Ryanair has managed to claw back $5 million from Chinese hackers.
The funds were lost during "a fraudulent electronic transfer to a Chinese bank in April", Ryanair said in a trading updated posted on Wednesday.
In April, dollar funds that Ryanair used to buy fuel were reportedly intercepted by hackers. Almost $5 million in fuel payments were frozen as Ryanair worked with banks and the relevant authorities to claw back the cash.
"Steps have been put in place to ensure that such a transfer cannot recur," Ryanair said.
Shares were up almost 10 per cent in Ryanair on Wednesday morning after the company raised its expected profits for the year by 25 per cent, to around €1.2 billion. A wet August, which pushed holidaymakers to take last-minute breaks abroad in search of sun, plus low fuel prices, were credited for the hike.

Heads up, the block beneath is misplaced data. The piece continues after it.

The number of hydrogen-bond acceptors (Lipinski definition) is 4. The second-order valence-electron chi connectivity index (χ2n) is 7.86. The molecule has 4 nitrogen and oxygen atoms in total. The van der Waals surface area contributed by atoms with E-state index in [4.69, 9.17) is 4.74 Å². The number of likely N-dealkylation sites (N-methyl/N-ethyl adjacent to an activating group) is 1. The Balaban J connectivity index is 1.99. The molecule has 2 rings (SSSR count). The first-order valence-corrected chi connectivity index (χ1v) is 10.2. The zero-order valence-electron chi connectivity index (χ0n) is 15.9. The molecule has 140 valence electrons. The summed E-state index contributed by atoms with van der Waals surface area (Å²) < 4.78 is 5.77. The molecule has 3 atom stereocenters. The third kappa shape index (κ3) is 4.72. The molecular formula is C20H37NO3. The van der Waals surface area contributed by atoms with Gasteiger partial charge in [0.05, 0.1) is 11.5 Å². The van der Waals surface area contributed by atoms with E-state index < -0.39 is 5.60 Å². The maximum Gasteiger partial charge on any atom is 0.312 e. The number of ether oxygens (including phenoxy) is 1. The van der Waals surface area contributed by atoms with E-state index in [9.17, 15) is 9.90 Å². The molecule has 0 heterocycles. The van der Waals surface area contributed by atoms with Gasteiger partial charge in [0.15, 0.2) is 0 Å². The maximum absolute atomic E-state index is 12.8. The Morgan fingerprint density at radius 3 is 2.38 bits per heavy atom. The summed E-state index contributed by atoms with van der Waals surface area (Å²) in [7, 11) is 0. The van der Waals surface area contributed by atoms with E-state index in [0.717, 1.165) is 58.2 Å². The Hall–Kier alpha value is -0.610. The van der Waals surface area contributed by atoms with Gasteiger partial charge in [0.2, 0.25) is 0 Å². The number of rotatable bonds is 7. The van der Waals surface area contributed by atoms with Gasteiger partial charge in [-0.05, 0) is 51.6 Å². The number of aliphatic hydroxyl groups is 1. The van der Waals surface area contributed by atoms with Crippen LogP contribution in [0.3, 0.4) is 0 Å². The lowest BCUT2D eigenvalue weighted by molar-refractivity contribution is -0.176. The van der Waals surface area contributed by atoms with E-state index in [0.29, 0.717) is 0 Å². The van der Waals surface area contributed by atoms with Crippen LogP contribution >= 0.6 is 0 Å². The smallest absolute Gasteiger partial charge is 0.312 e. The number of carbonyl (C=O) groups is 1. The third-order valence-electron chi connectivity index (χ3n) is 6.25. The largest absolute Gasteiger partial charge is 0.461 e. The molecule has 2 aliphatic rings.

"We have clearly benefited from favourable industry trends this summer including bad weather in Northern Europe, stronger sterling encouraging more UK families to holiday in the Med, reasonably flat capacity across the EU industry and lower prices for our unhedged oil," said Ryanair CEO Michael O’Leary.
However he warned against "irrational exuberance" on the part of shareholders, saying that such favourable conditions probably wouldn’t last.
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